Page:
Not All Fathers “Father”

Arthur Edward Adcock

Image of Arthur E Adcock circa 1960's
Arthur E Adcock

I’m really not sure why I have started my family history with my father’s narrative as I began my research with the clear intention of following maternal trails! Perhaps, if I was to examine my reasons more closely, it may be that I have always felt a little guilty that my relationship with my father was not a demonstrably close one.

As a child I knew him as a vague figure who “was around’ but with whom I had little contact. As an adult I understood him to be a complicated man full of insecurities and unresolved issues. I also learned that he was very proud of me and loved me. It came as a surprise when I was in my first year of nursing. A doctor from Cherry Farm Hospital (where my parents worked and lived) was giving us a lecture about psychiatric illnesses. He started his talk by asking the room if there was a “Nurse Adcock” in the room! I raised my hand and he said, “I’ve heard a lot of you from your father. Well done, keep up the good work!” My father actually spoke about me? To a Doctor?” It may seem a normal interaction but for me it was a moment I have never forgotten.

I have one other memory. I was riding my new Vespa scooter back to the hospital for the very first time. It was a journey of 50 miles and my father was following me in the car in case anything went wrong. Which of course it did! I managed to stall the bike going up a hill and unfortunately my legs were not long enough to kick start the scooter and hold it upright at the same time. Straddling the bike I hung on with no thought in mind other than to not drop the scooter. Then I heard a voice calling out, “It’s OK Dad’s here!” Now, running up hills was not something my father would ever voluntarily choose to do. He was overweight with emphysema and I could hear his wheezing long before he reached me. He held the bike for me, I kicked started it and all was right with my world.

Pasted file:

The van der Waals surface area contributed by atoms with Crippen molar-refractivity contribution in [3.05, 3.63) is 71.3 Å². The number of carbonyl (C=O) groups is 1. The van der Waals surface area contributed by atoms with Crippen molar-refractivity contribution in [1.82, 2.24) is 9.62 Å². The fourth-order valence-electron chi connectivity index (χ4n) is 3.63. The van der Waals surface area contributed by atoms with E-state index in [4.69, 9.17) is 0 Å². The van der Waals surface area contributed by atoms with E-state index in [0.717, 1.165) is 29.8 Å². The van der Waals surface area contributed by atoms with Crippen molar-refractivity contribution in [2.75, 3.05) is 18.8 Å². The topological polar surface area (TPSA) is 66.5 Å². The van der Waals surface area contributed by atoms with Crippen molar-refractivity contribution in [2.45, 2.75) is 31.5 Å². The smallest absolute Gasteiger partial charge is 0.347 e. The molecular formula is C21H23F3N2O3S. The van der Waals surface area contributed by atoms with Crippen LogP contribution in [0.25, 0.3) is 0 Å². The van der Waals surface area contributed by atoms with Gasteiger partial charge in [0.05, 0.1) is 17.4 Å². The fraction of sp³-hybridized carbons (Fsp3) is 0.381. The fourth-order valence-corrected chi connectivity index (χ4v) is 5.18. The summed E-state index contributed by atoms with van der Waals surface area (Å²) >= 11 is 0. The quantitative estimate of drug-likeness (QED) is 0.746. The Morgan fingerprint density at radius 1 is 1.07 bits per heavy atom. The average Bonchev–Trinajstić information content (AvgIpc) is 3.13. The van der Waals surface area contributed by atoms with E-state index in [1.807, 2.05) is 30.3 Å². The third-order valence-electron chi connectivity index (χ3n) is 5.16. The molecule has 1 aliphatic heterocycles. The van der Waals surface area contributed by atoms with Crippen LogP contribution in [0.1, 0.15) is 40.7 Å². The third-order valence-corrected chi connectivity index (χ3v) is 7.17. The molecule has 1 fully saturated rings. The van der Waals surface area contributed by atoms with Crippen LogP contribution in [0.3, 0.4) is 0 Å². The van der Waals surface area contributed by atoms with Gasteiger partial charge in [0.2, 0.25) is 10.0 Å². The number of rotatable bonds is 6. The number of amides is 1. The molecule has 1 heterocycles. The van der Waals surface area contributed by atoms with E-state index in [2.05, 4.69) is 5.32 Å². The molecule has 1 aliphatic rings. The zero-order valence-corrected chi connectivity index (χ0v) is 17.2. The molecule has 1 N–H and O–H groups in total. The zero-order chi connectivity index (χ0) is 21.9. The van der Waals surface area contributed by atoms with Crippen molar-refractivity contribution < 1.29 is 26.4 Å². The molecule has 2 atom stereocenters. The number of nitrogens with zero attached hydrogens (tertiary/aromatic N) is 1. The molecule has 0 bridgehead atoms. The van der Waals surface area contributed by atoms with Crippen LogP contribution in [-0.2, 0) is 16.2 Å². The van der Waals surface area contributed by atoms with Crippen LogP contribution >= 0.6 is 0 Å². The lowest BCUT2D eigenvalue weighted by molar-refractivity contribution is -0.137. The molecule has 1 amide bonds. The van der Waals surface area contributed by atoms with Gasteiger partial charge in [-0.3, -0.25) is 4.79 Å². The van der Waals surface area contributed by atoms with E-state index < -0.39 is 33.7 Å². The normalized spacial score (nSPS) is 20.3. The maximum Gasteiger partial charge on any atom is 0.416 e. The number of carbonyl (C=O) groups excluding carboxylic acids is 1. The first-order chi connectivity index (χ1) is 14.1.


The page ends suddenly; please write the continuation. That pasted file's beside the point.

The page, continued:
These two memories are how I understand him today. However, if my ancestry search is to have any real meaning I will uncover more of the man who was my father.

Please add a comment below if you would like to share the memories of your father.

Just Vicki


7 thoughts on “Not All Fathers “Father”

Add yours

    1. Thank you so much for taking the time to comment. It’s difficult sharing stories like this but I’m glad I did. We all have different memories of the same person. Mine are just mine.


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